DIY Montessori: Knobless Cylinder Patterns & Variations


Making your own Montessori materials can be lots of fun, and so rewarding. The key item when making any new work is to find what is needed in your classroom, and add lesson opportunities according to those needs. Try adding seasonal variations to an already-established work on the shelf, such as snowflake pin pricking during winter, or hand-made nomenclature cards for specific holidays. These exciting new work extensions help keep the spirit of learning lively and spontaneous.

A fun way to incorporate new lessons, is to create extensions, or variations on a work. For example, the knobless cylinders have an endless amount of lessons that can be given to help the child learn to discriminate in size/diameter. A fun variation that our children enjoy is the knobless cylinder patterns, hand-made by our guides. Often times the child can trace the pattern and complete the puzzle on their own. Here is an example of one of our knobless cylinder patterns:
photo 3_2

To make your own pattern, you’ll need:

  • Canvas, or some sort of material that easily rolls up for storage (we used non-adhesive shelf liner)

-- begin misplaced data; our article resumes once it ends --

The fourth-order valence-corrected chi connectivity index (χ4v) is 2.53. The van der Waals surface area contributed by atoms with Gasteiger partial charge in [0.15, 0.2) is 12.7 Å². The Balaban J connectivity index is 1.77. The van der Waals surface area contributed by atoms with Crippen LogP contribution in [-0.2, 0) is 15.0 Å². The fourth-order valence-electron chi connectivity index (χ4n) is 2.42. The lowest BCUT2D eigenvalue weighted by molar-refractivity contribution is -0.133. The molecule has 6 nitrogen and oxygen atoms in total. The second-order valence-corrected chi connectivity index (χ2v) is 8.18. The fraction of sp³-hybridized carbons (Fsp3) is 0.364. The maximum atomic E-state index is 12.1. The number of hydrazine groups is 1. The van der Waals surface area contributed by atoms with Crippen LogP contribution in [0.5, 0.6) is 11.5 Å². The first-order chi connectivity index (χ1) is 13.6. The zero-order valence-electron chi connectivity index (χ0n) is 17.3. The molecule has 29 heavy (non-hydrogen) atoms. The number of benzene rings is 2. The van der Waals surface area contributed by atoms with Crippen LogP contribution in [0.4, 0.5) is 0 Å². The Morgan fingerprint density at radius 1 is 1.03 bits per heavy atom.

• Permanent Markers (black, red, blue, green, yellow)
  • Pencil

Start by deciding what pattern you’d like to make. Get creative! You can make a train, boat, or even incorporate the cylinders into natural scenery, as long as the child is able to grade the objects, just as they would off of the pattern. Once your pattern is made, use a pencil and trace around the cylinders to replicate the different sizes, starting from largest to smallest, left to right. Using a pencil helps preserve the cylinder’s paint, and not leave behind scratches or marks. Re-trace over the pencil with a permanent marker.

Optional: It might be helpful to draw an additional, colored line around the circles to indicate which color cylinder goes where. For instance, I re-traced the boat’s windows in blue to indicate that the blue cylinders were to be placed there. I did not fill in the circles with the color blue, but rather a thin blue line to highlight that specific circle.

Have fun, get creative, and use your imagination!

“The environment must be rich in motives which lend interest to activity and invite the child to conduct his own experiences.” – Dr. Maria Montessori

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